[HanCinema's Drama Review] "Narco-Saints" Episode 6
By William Schwartz | Published on
In its second week of availability, "Narco-Saints" had a much stronger run than was implied with the first week. With 62.65 million hours viewed from September 12th to September 18th on the official Netflix charts, "Narco-Saints" was the most popular non-English show on the streaming platform as well as the second most popular overall. While interest has died down since then, "Narco-Saints" is nevertheless a strong success for Netflix.
I still didn't much care for it, though, and the oddly anticlimactic final episode is a continuation of many of the problems I've seen with the drama. Pastor Jeon is still treated as a serious, menacing threat right until the very when he's just...not. His cult collapses with the DEA raid. He seems to escape the compound mostly through dumb luck, and also to allow In-goo the chance to heroically do battle with him in hand-to-hand combat.
What kind of arc did In-goo himself get? Not much of one as far as I can tell. After his knowledge of cars helps to impede Pastor Jeon's escape, In-goo decides to go back to South Korea and try his hand at the automotive business again. I guess he doesn't care as much about money anymore. In-goo's obsession with money was never really that well connected with objective reality but even so, the way he just kind of forgets about his stated motivation to date was rather oddly flippant.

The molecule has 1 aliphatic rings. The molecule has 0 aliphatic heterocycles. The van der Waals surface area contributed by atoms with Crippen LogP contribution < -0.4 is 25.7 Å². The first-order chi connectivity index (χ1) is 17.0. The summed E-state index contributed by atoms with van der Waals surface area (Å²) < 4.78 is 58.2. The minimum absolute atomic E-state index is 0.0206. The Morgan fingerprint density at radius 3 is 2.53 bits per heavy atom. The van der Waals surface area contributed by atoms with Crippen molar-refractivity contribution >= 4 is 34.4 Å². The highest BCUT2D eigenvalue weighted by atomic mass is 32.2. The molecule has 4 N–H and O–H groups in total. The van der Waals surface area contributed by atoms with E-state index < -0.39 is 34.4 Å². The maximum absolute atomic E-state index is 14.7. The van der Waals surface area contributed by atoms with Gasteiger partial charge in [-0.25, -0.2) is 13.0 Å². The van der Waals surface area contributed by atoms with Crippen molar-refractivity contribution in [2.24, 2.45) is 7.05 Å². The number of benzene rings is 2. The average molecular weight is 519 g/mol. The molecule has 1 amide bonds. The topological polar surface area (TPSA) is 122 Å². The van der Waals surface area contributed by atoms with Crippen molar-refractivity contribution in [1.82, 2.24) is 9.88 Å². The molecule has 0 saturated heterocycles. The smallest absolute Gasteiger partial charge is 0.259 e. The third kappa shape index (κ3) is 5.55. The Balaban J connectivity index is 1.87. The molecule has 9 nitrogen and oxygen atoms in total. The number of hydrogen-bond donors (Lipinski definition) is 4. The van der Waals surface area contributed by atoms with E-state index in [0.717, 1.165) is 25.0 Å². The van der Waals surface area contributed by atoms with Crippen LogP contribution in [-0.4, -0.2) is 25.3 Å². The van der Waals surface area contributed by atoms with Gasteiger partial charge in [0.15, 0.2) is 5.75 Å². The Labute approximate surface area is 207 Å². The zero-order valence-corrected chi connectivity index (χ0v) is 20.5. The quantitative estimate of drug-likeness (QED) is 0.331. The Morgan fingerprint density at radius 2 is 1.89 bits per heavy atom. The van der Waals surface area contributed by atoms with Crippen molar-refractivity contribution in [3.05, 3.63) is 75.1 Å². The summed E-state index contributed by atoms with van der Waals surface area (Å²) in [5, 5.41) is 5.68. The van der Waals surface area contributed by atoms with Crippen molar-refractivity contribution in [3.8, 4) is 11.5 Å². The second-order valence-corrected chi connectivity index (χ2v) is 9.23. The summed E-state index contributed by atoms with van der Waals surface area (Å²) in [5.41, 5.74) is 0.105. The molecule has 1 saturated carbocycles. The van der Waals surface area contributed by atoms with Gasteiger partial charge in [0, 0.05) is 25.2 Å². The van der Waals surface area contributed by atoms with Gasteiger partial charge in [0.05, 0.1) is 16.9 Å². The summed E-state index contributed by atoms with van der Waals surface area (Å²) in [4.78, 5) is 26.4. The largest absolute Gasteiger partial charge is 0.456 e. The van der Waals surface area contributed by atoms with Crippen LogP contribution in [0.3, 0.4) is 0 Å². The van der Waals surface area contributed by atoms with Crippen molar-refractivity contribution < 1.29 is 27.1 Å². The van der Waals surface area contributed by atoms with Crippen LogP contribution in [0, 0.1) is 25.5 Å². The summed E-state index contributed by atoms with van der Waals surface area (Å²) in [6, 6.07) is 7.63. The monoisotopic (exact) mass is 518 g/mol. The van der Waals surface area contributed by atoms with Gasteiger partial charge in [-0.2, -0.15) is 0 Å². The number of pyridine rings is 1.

There's no real curveballs here, unless you count the generally pointless twist regarding the baseball Pastor Jeon gave to In-goo. The indirect comment on Pastor Jeon's part about the baseball being the only genuine thing about him doesn't even mesh that well with Pastor Jeon as a character. Pastor Jeon never really saw himself as a fraud or an imitation as far as I could tell. He really was a dangerous drug lord, and demonstrated no inferiority complex about his own capability, just paranoia about whether other people were trying to scam him.
Ultimately the big problem with "Narco-Saints" is that the project is hollow. There's not really anything to differentiate it from the countless other non-Korean drug shows on streaming these days. The period piece angle of our characters being Koreans of ten years past was almost entirely underdeveloped throughout, with only the occasional reference to a baseball player or cell phone providing the show with any sort of temporal grounding. "Narco-Saints" is watchable, but not impressive.
Review by William Schwartz
"Narco-Saints" is directed by Yoon Jong-bin, written by Kwon Seong-hwi, Yoon Jong-bin, and features Ha Jung-woo, Hwang Jung-min, Park Hae-soo, Jo Woo-jin, Yoo Yeon-seok, Choo Ja-hyun. Broadcasting information in Korea: 2022/09/09~Upcoming, Fri on Netflix.
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Staff writer. Has been writing articles for HanCinema since 2012, having lived in South Korea from 2011 to 2021. He is currently pursuing a graduate degree in Hangzhou, where he studies Chinese film. William Schwartz can be contacted via email@example.com, and is open to requests for content in future articles.